Go Back   iRV2 Forums > MOTORHOME FORUMS > MH-General Discussions & Problems
Click Here to Login
Join iRV2 Today

Mission Statement: Supporting thoughtful exchange of knowledge, values and experience among RV enthusiasts.
Reply
  This discussion is proudly sponsored by:
Please support our sponsors and let them know you heard about their products on iRV2
 
Thread Tools Search this Thread Display Modes
 
Old 07-19-2015, 11:40 PM   #1
Member
 
LandN's Avatar
 
Jayco Owners Club
Join Date: Nov 2013
Location: near Austin, Texas
Posts: 37
Extension cord questions - 50 amp

1. Had an electrician install a 50-amp plug at the house this week, but will need an extension cord to reach it. Electrician suggested making sure I got one rated for wet use, and perhaps made from SO wire, since it'll handle about anything weather-wise. I'm not finding anything much in product descriptions about this. Any suggestions on specific wording I should be looking for, or what steps will I need to take to insure the connections stay dry? (I'd just always assumed an RV extension cord would be made for outdoor use in all weather, but perhaps not.)

2. If I back my rig in, I can get away with one 30' cord - but then the rig will be facing the street. If I pull in forward for increased privacy, I'll need another 20 feet or so. Would you recommend getting two 30' cords, or one 50' cord?

Thanks!

-Larry
__________________

__________________
Larry and Nancy
2016 Jayco Greyhawk 29MV
2013 GMC Sierra 1500 crew cab toad
LandN is offline   Reply With Quote
Join the #1 RV Forum Today - It's Totally Free!

iRV2.com RV Community - Are you about to start a new improvement on your RV or need some help with some maintenance? Do you need advice on what products to buy? Or maybe you can give others some advice? No matter where you fit in you'll find that iRV2 is a great community to join. Best of all it's totally FREE!

You are currently viewing our boards as a guest so you have limited access to our community. Please take the time to register and you will gain a lot of great new features including; the ability to participate in discussions, network with other RV owners, see fewer ads, upload photographs, create an RV blog, send private messages and so much, much more!

Old 07-20-2015, 12:16 AM   #2
Senior Member
 
SpaceNorman's Avatar
 
Monaco Owners Club
Join Date: Jan 2004
Posts: 1,147
Unless a "rated for wet use" cable incorporates some sort of sheathing around the plugs - I can't imaging it would differ from the standard RV extension cables since the standard RV extension cables are designed for outdoor use. The typical 50 amp RV extension cable has molded plug ends and rubberized insulation from end to end - such that the only thing exposed to the elements are the blades of the plugs themselves.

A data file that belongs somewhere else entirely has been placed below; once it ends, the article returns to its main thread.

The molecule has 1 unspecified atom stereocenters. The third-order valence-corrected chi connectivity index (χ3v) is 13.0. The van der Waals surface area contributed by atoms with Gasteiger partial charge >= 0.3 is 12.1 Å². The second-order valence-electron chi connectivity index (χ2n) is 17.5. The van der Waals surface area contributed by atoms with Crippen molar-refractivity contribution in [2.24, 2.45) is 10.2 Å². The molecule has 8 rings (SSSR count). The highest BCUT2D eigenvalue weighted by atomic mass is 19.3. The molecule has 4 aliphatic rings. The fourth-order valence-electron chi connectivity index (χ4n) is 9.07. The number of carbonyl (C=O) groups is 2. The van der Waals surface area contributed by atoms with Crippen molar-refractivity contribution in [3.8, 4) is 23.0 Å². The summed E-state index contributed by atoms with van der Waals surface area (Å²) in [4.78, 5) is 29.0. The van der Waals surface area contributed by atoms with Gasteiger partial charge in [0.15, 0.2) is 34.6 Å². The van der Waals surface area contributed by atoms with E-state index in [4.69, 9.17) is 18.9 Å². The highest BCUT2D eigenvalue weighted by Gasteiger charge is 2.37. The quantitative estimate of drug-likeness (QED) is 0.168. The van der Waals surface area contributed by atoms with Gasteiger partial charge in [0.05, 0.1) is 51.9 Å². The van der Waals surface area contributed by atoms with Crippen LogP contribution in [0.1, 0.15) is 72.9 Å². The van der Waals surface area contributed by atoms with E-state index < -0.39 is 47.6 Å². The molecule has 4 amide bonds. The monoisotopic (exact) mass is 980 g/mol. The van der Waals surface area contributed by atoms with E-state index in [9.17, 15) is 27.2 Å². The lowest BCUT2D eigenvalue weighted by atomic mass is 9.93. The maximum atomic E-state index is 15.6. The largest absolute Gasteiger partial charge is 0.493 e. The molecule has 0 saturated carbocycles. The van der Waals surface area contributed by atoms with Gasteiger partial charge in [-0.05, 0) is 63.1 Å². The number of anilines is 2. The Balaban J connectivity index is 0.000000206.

As far as the question as to whether to use one 50' length or two 30' lengths - unless you're only going to use this cable for in this location where you'll always need 50' - my preference would be two 30' lengths. The next situation you need an extension may only require 15 feet of it .... you don't want to carry and deal with 35 feet of slack.

My coach has a 30' cable attached to it on the reel. I carry two 30' extensions in the basement so that I extend when necessary without having a ton of slack.
__________________

__________________
SpaceNorman
2012 HR Endeavor 43' DFT, 2012 Jeep Liberty
www.penquinhead.com
SpaceNorman is offline   Reply With Quote
Old 07-20-2015, 07:25 AM   #3
Senior Member
 
wa8yxm's Avatar
 
Damon Owners Club
Workhorse Chassis Owner
Join Date: Mar 2009
Posts: 22,829
Since they are designed to lie on the ground I would hope any RV rated extension cord was rated for wet use

Only thing you need to do is keep the plug/outlet (junction) out of water.. Now.. how to do that?

Easy way is to build a house for it.. Depending on how deep water gets where you are a single cement block on end,, or lay 3 side by side, lay two more (one on ech of the outer 2) then lay a 1x12 over the top.. add more 1x 12 down each side of this with a slot for the cord

Plug/outlet goes atop the middle block, then put painted lumber "roof" on so the slots go over the cord.. keeps them high and dry.

On the road I use a tool box to do that.

IF you are making a CUSTOM cord (As I did for my house) Then go to an electrictal supply. NOT to Home Depot/Lowes/Et-Al but a true electrical supply.. And buy wire that i9s oversized,, IE: if the job cvazlls for 6ga. get 4ga.. Less voltage drop.. but be cautious.. Plugs do have limits as to how much wire they can attach to.
__________________
Home is where I park it!
wa8yxm is offline   Reply With Quote
Old 07-20-2015, 02:00 PM   #4
Senior Member
 
Country Coach Owners Club
Join Date: Jan 2006
Location: Redding
Posts: 3,412
Marinco makes power cords for boats. Pricey but effective.
__________________
Dean
1995 CC Magna #5280
C8.3L 300hp Cummins, 31,000lbs
deandec is offline   Reply With Quote
Old 07-20-2015, 02:24 PM   #5
Senior Member
 
Join Date: Jan 2015
Posts: 333
cost

don't go cheap, it will cost.

Jim
__________________
sprayman is offline   Reply With Quote
Old 07-20-2015, 04:26 PM   #6
Senior Member
 
Ford Super Duty Owner
Join Date: Apr 2012
Location: Austin, TX
Posts: 1,885
I think he means "rated for ground contact" - which has to do with what wires you buy if you built that extension cord yourself. I'm sure that all commercial RV 50A extension cords are built for "wet" use.

The only thing I don't like about 2 cords is the potential for getting water in there during rain.. Keep them covered and elevated (at the connector) if you're going to use them in the rain.

I was going to ask if you could get away with using a 30A cord, which is a lot easier to deal with.. then I saw that you're in Texas...
__________________
cb1000rider is offline   Reply With Quote
Old 07-20-2015, 07:27 PM   #7